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Re: A non-scientific survey Re: 5.6.x

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From:
David Landgren
Date:
April 28, 2008 13:58
Subject:
Re: A non-scientific survey Re: 5.6.x
Message ID:
48163A74.90307@landgren.net
Gabor Szabo a écrit :
> On Mon, Apr 28, 2008 at 5:38 PM, Jesse Vincent <jesse@fsck.com> wrote:
>>>> Site configuration information for perl v5.6.2:
>>>>
>>> 5.6.0 came out over 8 years ago.
>>>
>>> a: What's our policy on attempting to support it?
>>> b: What's the diplomatic answer to the bug report as a result of that?
>>>
>>  Would any list member who is still using Perl 5.6 in production please
>> speak up?

Ich.

> I have two clients where they are still using 5.6.x and one that still uses
> 4.x in some places.... I don't think either of those would report a bug in
> their version of perl. They are ok with whatever they have and whenever
> I am asked - they think I am an expert :-) - I tell them not to expect any
> bug fixes as all those bugs were probably fixed in 5.8.x or 5.10.x.

Yep, all my timesheet, invoicing, financial analysis, reporting and more 
at work is all written using 5.6.2. There is a *lot* of code.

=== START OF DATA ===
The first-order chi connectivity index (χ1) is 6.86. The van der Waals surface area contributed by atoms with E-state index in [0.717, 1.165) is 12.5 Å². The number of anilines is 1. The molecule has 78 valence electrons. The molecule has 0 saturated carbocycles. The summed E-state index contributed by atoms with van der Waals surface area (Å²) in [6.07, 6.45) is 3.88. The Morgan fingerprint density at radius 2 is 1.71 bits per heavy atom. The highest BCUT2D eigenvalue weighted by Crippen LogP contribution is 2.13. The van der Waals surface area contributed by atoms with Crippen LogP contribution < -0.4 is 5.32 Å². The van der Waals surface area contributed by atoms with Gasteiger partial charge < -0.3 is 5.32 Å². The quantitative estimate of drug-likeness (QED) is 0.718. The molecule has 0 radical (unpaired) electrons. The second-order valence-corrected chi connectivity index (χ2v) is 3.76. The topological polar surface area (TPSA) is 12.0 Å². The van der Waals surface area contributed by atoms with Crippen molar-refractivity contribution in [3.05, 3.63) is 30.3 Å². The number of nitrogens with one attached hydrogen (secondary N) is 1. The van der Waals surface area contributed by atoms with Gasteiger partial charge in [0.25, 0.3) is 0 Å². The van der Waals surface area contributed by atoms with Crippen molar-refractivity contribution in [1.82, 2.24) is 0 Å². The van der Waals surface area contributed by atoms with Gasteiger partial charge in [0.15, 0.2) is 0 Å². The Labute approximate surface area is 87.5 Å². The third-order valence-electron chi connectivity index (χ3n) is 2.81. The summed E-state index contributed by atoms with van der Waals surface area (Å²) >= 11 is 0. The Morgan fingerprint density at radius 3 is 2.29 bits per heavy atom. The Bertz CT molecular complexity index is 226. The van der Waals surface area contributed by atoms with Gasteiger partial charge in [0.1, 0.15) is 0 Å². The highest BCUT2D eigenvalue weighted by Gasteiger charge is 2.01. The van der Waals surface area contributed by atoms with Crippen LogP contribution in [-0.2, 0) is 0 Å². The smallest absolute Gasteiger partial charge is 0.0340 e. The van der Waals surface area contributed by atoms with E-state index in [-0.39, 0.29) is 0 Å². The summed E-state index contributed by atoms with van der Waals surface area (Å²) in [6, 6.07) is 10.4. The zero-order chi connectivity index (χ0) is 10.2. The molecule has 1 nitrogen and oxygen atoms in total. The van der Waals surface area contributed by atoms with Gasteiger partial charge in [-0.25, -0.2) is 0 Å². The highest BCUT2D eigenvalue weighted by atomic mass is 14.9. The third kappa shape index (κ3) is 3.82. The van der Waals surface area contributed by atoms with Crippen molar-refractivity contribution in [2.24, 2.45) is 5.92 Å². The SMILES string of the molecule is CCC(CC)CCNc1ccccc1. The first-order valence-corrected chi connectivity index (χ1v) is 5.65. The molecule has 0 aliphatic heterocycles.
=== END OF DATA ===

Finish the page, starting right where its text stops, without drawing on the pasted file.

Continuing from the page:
I have an open ticket to upgrade stuff to 5.8 (which I suppose I should 
update to 5.10 thereby leap-frogging a generation), but until some 
showstopper comes along (e.g. a new must-must-must-have module that 
doesn't work) then it's never going to happen.

Then again, I know how to deal with the issues involved to upgrade, or 
more likely, work around any eventual 5.6 issues that may arise from 
here on out. In that case I wouldn't file a bug report for fear of 
ridicule :)

> One of them showed me a 50 page long migration document.
> As I can see it is mostly perl58delta with embedded comments on what
> might be relevant to them.
> 
> I thought it might be nice to have a document with some pointers on how to take
> on such a migration project but then it boils down to
> 
> - write (unit/integration/whatever) test to your code/application
> - use Devel::Cover to make sure you have a high coverage of your code
> - start running the same tests on the newer version of perl and start fixing the
>   issues that come up.
> 
> Of course it is not that simple as most likely the old code is a huge mess
> of spagetti so writing tests is very difficult and fixing lots of copy-pasted
> code is very boring.

Now why does that strike a chord?


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